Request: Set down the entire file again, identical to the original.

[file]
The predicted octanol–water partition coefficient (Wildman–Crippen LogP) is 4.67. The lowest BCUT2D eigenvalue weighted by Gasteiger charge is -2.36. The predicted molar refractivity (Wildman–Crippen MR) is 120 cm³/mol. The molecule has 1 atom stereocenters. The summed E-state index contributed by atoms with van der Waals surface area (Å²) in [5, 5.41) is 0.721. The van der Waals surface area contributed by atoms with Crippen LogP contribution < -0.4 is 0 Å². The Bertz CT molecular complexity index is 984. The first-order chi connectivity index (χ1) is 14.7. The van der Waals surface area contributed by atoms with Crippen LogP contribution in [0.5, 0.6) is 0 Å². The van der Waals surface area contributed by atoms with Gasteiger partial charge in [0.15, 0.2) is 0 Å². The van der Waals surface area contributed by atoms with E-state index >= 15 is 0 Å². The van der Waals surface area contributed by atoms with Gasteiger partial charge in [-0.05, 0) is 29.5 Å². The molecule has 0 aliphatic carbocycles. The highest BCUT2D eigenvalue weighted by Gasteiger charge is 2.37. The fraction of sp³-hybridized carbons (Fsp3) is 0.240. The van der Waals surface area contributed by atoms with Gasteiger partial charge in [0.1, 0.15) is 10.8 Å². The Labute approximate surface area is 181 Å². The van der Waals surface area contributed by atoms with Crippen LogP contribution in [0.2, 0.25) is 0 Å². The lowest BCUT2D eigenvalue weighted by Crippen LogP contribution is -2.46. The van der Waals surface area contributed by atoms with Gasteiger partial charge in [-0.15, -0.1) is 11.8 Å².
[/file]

The predicted octanol–water partition coefficient (Wildman–Crippen LogP) is 4.67. The lowest BCUT2D eigenvalue weighted by Gasteiger charge is -2.36. The predicted molar refractivity (Wildman–Crippen MR) is 120 cm³/mol. The molecule has 1 atom stereocenters. The summed E-state index contributed by atoms with van der Waals surface area (Å²) in [5, 5.41) is 0.721. The van der Waals surface area contributed by atoms with Crippen LogP contribution < -0.4 is 0 Å². The Bertz CT molecular complexity index is 984. The first-order chi connectivity index (χ1) is 14.7. The van der Waals surface area contributed by atoms with Crippen LogP contribution in [0.5, 0.6) is 0 Å². The van der Waals surface area contributed by atoms with Gasteiger partial charge in [0.15, 0.2) is 0 Å². The van der Waals surface area contributed by atoms with E-state index >= 15 is 0 Å². The van der Waals surface area contributed by atoms with Gasteiger partial charge in [-0.05, 0) is 29.5 Å². The molecule has 0 aliphatic carbocycles. The highest BCUT2D eigenvalue weighted by Gasteiger charge is 2.37. The fraction of sp³-hybridized carbons (Fsp3) is 0.240. The van der Waals surface area contributed by atoms with Gasteiger partial charge in [0.1, 0.15) is 10.8 Å². The Labute approximate surface area is 181 Å². The van der Waals surface area contributed by atoms with Crippen LogP contribution in [0.2, 0.25) is 0 Å². The lowest BCUT2D eigenvalue weighted by Crippen LogP contribution is -2.46. The van der Waals surface area contributed by atoms with Gasteiger partial charge in [-0.15, -0.1) is 11.8 Å².